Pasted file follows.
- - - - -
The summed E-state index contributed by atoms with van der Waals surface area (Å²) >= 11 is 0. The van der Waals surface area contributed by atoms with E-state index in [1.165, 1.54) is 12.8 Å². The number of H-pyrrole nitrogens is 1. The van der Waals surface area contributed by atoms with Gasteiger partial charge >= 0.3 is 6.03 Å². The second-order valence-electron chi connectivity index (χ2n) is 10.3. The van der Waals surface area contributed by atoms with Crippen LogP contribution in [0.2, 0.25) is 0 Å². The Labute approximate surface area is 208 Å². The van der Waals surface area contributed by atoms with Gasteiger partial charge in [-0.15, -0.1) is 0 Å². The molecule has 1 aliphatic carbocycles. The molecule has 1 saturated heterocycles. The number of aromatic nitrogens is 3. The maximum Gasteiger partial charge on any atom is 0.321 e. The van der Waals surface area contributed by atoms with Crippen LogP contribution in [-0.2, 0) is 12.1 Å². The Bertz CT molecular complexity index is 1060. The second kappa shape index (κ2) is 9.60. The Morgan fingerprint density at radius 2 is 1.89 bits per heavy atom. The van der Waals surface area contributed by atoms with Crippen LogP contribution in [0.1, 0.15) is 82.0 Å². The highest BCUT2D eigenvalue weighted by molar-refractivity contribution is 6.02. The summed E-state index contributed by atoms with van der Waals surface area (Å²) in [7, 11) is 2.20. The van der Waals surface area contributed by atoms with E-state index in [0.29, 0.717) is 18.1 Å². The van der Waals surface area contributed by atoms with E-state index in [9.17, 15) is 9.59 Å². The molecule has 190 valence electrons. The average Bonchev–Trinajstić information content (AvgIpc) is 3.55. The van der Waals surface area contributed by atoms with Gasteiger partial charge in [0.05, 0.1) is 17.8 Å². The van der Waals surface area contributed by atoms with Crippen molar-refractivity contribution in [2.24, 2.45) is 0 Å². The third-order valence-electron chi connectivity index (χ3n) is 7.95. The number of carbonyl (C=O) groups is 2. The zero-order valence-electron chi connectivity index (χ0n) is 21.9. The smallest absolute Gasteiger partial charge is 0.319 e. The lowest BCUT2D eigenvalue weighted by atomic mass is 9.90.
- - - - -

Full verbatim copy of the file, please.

The summed E-state index contributed by atoms with van der Waals surface area (Å²) >= 11 is 0. The van der Waals surface area contributed by atoms with E-state index in [1.165, 1.54) is 12.8 Å². The number of H-pyrrole nitrogens is 1. The van der Waals surface area contributed by atoms with Gasteiger partial charge >= 0.3 is 6.03 Å². The second-order valence-electron chi connectivity index (χ2n) is 10.3. The van der Waals surface area contributed by atoms with Crippen LogP contribution in [0.2, 0.25) is 0 Å². The Labute approximate surface area is 208 Å². The van der Waals surface area contributed by atoms with Gasteiger partial charge in [-0.15, -0.1) is 0 Å². The molecule has 1 aliphatic carbocycles. The molecule has 1 saturated heterocycles. The number of aromatic nitrogens is 3. The maximum Gasteiger partial charge on any atom is 0.321 e. The van der Waals surface area contributed by atoms with Crippen LogP contribution in [-0.2, 0) is 12.1 Å². The Bertz CT molecular complexity index is 1060. The second kappa shape index (κ2) is 9.60. The Morgan fingerprint density at radius 2 is 1.89 bits per heavy atom. The van der Waals surface area contributed by atoms with Crippen LogP contribution in [0.1, 0.15) is 82.0 Å². The highest BCUT2D eigenvalue weighted by molar-refractivity contribution is 6.02. The summed E-state index contributed by atoms with van der Waals surface area (Å²) in [7, 11) is 2.20. The van der Waals surface area contributed by atoms with E-state index in [0.29, 0.717) is 18.1 Å². The van der Waals surface area contributed by atoms with E-state index in [9.17, 15) is 9.59 Å². The molecule has 190 valence electrons. The average Bonchev–Trinajstić information content (AvgIpc) is 3.55. The van der Waals surface area contributed by atoms with Gasteiger partial charge in [0.05, 0.1) is 17.8 Å². The van der Waals surface area contributed by atoms with Crippen molar-refractivity contribution in [2.24, 2.45) is 0 Å². The third-order valence-electron chi connectivity index (χ3n) is 7.95. The number of carbonyl (C=O) groups is 2. The zero-order valence-electron chi connectivity index (χ0n) is 21.9. The smallest absolute Gasteiger partial charge is 0.319 e. The lowest BCUT2D eigenvalue weighted by atomic mass is 9.90.